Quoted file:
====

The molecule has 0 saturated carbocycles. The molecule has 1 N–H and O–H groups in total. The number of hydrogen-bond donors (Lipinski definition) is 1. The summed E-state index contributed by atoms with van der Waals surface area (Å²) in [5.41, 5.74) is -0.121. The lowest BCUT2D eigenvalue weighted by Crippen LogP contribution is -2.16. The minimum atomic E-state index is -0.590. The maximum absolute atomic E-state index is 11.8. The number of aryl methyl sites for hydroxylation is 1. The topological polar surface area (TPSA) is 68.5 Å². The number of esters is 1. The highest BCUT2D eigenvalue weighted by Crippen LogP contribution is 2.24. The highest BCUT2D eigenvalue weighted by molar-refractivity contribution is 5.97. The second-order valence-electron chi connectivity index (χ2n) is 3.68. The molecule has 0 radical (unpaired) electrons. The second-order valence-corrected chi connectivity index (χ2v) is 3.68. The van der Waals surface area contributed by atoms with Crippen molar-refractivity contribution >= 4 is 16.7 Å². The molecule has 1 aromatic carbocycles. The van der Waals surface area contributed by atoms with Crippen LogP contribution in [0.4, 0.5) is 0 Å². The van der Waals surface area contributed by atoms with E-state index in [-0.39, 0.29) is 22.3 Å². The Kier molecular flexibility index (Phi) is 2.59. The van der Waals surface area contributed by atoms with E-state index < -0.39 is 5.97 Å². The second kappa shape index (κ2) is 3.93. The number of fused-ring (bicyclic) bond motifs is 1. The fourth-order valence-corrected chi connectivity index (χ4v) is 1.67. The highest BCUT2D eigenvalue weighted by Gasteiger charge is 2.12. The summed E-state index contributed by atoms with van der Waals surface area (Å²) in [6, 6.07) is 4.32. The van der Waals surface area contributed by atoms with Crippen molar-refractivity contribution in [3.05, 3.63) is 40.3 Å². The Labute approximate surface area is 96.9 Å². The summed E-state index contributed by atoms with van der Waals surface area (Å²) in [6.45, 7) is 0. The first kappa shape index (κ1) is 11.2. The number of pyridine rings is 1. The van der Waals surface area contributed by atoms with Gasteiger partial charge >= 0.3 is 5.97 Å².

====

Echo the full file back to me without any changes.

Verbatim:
The molecule has 0 saturated carbocycles. The molecule has 1 N–H and O–H groups in total. The number of hydrogen-bond donors (Lipinski definition) is 1. The summed E-state index contributed by atoms with van der Waals surface area (Å²) in [5.41, 5.74) is -0.121. The lowest BCUT2D eigenvalue weighted by Crippen LogP contribution is -2.16. The minimum atomic E-state index is -0.590. The maximum absolute atomic E-state index is 11.8. The number of aryl methyl sites for hydroxylation is 1. The topological polar surface area (TPSA) is 68.5 Å². The number of esters is 1. The highest BCUT2D eigenvalue weighted by Crippen LogP contribution is 2.24. The highest BCUT2D eigenvalue weighted by molar-refractivity contribution is 5.97. The second-order valence-electron chi connectivity index (χ2n) is 3.68. The molecule has 0 radical (unpaired) electrons. The second-order valence-corrected chi connectivity index (χ2v) is 3.68. The van der Waals surface area contributed by atoms with Crippen molar-refractivity contribution >= 4 is 16.7 Å². The molecule has 1 aromatic carbocycles. The van der Waals surface area contributed by atoms with Crippen LogP contribution in [0.4, 0.5) is 0 Å². The van der Waals surface area contributed by atoms with E-state index in [-0.39, 0.29) is 22.3 Å². The Kier molecular flexibility index (Phi) is 2.59. The van der Waals surface area contributed by atoms with E-state index < -0.39 is 5.97 Å². The second kappa shape index (κ2) is 3.93. The number of fused-ring (bicyclic) bond motifs is 1. The fourth-order valence-corrected chi connectivity index (χ4v) is 1.67. The highest BCUT2D eigenvalue weighted by Gasteiger charge is 2.12. The summed E-state index contributed by atoms with van der Waals surface area (Å²) in [6, 6.07) is 4.32. The van der Waals surface area contributed by atoms with Crippen molar-refractivity contribution in [3.05, 3.63) is 40.3 Å². The Labute approximate surface area is 96.9 Å². The summed E-state index contributed by atoms with van der Waals surface area (Å²) in [6.45, 7) is 0. The first kappa shape index (κ1) is 11.2. The number of pyridine rings is 1. The van der Waals surface area contributed by atoms with Gasteiger partial charge >= 0.3 is 5.97 Å².